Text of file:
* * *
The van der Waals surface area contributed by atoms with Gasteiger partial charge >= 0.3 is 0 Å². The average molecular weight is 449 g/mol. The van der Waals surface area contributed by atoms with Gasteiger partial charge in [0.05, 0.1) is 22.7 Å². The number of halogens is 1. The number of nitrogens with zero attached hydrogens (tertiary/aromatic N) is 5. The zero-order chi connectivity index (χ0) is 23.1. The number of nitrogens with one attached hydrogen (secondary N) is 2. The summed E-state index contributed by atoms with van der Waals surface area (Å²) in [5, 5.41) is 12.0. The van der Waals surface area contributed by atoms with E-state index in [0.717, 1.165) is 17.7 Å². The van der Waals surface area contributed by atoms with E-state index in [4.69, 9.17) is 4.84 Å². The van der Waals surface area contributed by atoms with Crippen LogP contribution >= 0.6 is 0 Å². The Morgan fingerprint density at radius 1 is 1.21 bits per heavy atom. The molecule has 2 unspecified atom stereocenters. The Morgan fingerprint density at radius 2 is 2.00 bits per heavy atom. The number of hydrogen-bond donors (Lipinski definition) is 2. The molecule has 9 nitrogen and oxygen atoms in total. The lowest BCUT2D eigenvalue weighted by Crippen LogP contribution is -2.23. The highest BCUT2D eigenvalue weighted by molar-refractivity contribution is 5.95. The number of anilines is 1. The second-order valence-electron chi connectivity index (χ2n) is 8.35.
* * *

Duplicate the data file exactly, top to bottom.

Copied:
The van der Waals surface area contributed by atoms with Gasteiger partial charge >= 0.3 is 0 Å². The average molecular weight is 449 g/mol. The van der Waals surface area contributed by atoms with Gasteiger partial charge in [0.05, 0.1) is 22.7 Å². The number of halogens is 1. The number of nitrogens with zero attached hydrogens (tertiary/aromatic N) is 5. The zero-order chi connectivity index (χ0) is 23.1. The number of nitrogens with one attached hydrogen (secondary N) is 2. The summed E-state index contributed by atoms with van der Waals surface area (Å²) in [5, 5.41) is 12.0. The van der Waals surface area contributed by atoms with E-state index in [0.717, 1.165) is 17.7 Å². The van der Waals surface area contributed by atoms with E-state index in [4.69, 9.17) is 4.84 Å². The van der Waals surface area contributed by atoms with Crippen LogP contribution >= 0.6 is 0 Å². The Morgan fingerprint density at radius 1 is 1.21 bits per heavy atom. The molecule has 2 unspecified atom stereocenters. The Morgan fingerprint density at radius 2 is 2.00 bits per heavy atom. The number of hydrogen-bond donors (Lipinski definition) is 2. The molecule has 9 nitrogen and oxygen atoms in total. The lowest BCUT2D eigenvalue weighted by Crippen LogP contribution is -2.23. The highest BCUT2D eigenvalue weighted by molar-refractivity contribution is 5.95. The number of anilines is 1. The second-order valence-electron chi connectivity index (χ2n) is 8.35.